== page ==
Performances traditionally last hours, with a troupe of musicians interweaving soulful improvisational threads under lyrical, lilting vocal lines to a steady beat of thundering rhythms on dholak and tabla drums and hand clapping, sending fans drifting into trance-like transcendent states.
The genre entered a golden age in the 1970s as singers known as qawwals battled for prestige, with the Sabri Brothers — led by Amjad’s father, Ghulam Farid Sabri — and Nusrat Fateh Ali Khan finding audiences around the world.
Following the death of Ghulam, Amjad took the helm and slowly carved out his place as Pakistan’s most prominent qawwal, becoming a fixture on national television and radio.
But now musicians worry that his murder — and the fear it sparked — has hastened the decline of qawwali.
At Cafe Noor in Karachi where qawwals have gathered for decades, musicians said business has been falling for years, with fewer shrines willing to host performances.
Sectarian militants have targeted Sufis, a mystical sect of Islam, for years — with the Taliban and increasingly the Daesh sending suicide bombers to attack shrines over what they see as heretical displays of faith.
Just months after Sabri was killed, Daesh claimed back-to-back attacks on shrines in the provinces of Balochistan and Sindh that killed more than 100 people combined.
Earlier this month, the military approved death sentences for two militants linked to Sabri’s killing.
But questions linger over who ordered the murder — the Pakistani Taliban, or another group — forcing his brother to spend months guarded by elite paramilitary rangers.
Such fears, meanwhile, are not the only factors triggering qawwali’s decline.
Inflationary pressures have also kept the qawwals’ working-class fanbase from hosting shows. Increasingly only the middle class or elite can afford to pay a qawwali group to perform at parties or weddings.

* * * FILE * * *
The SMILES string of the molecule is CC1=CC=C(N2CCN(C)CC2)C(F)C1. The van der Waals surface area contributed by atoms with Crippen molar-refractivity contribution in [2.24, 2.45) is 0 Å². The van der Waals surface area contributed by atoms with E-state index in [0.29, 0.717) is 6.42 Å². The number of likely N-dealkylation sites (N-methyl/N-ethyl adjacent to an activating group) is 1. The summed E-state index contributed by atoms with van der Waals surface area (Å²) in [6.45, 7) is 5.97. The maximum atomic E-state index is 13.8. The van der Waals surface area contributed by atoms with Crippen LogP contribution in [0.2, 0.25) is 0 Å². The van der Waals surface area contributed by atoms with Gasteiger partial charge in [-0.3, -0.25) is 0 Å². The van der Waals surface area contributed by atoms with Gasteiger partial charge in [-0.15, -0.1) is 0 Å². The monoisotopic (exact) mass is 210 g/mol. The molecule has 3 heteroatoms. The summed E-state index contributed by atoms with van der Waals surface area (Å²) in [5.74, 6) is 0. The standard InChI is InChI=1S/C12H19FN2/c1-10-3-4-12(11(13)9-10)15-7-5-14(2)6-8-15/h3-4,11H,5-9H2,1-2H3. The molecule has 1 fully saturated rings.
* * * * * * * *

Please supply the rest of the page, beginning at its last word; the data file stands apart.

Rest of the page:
“In the good old times, even a poor man... would manage to organize qawwali,” explained singer Hashim Ali, saying he is now lucky to play four or five shows during religious periods compared to dozens in the past.
The rise of more globalized interpretations of Islam has similarly chipped away at qawwali’s popularity, as Muslims in Pakistan increasingly depart from the subcontinent’s syncretic religious traditions and look to the Middle East for guidance.
“People access... (qawwali music) as a part of their faith,” said Ahmer Naqvi, chief operations officer for Pakistani music app Patari.
“A lot of the younger population is abandoning the ways that the older generations worshipped.”
Increasing conservatism has also hit the genre.
Even before Karachi’s Abdullah Shah Ghazi Mazar shrine — famed for hosting performances — was attacked by the Taliban in 2010, organizers had imposed restrictions on shows for years as part of a campaign against qawwali’s hashish-smoking fans.
The pressure has compelled more qawwals to try their hand at fusion, or even branch into more financially viable genres such as pop. Only a minority have embraced social media to promote themselves, journalist Raj said.
But they face an uphill battle.
“The youth... they don’t know what exactly qawwali is,” said fan Muhammad Saeed, 24, citing the popularity of contemporary music at home and from abroad, during a private show in Islamabad.
After 16 years playing by his brother’s side, Talha Sabri said he has struggled to find his place on stage until Amjad’s own sons are old enough to perform.
“We are under pressure,” he said, with his long hair and neatly trimmed beard-cutting a stark resemblance to his brother.
But even as he fears the possibility of extremists striking again, he refuses to be cowed.
“Regardless of these threats, we have to keep on,” he said.

In this file photo, Asghari Begum, the wife of late renowned Qawwal singer Ghulam Farid Sabri, speaks during an interview with AFP at her residence in Karachi on Jan. 19, 2018. (AFP)

For Sabri’s mother Asghari Begum however, the murder of her son marked a turning point for qawwali, ringing the death knell for its future.
Her family previously made it through the tumultuous 1980s, when political parties and gangs battled for turf, turning Karachi’s streets into killing fields.
But they were respected then, passing unscathed through the city’s numerous pickets.
Amjad’s death proved things have changed.
“He has gone now,” she said. “And the passion of qawwali has gone with him.”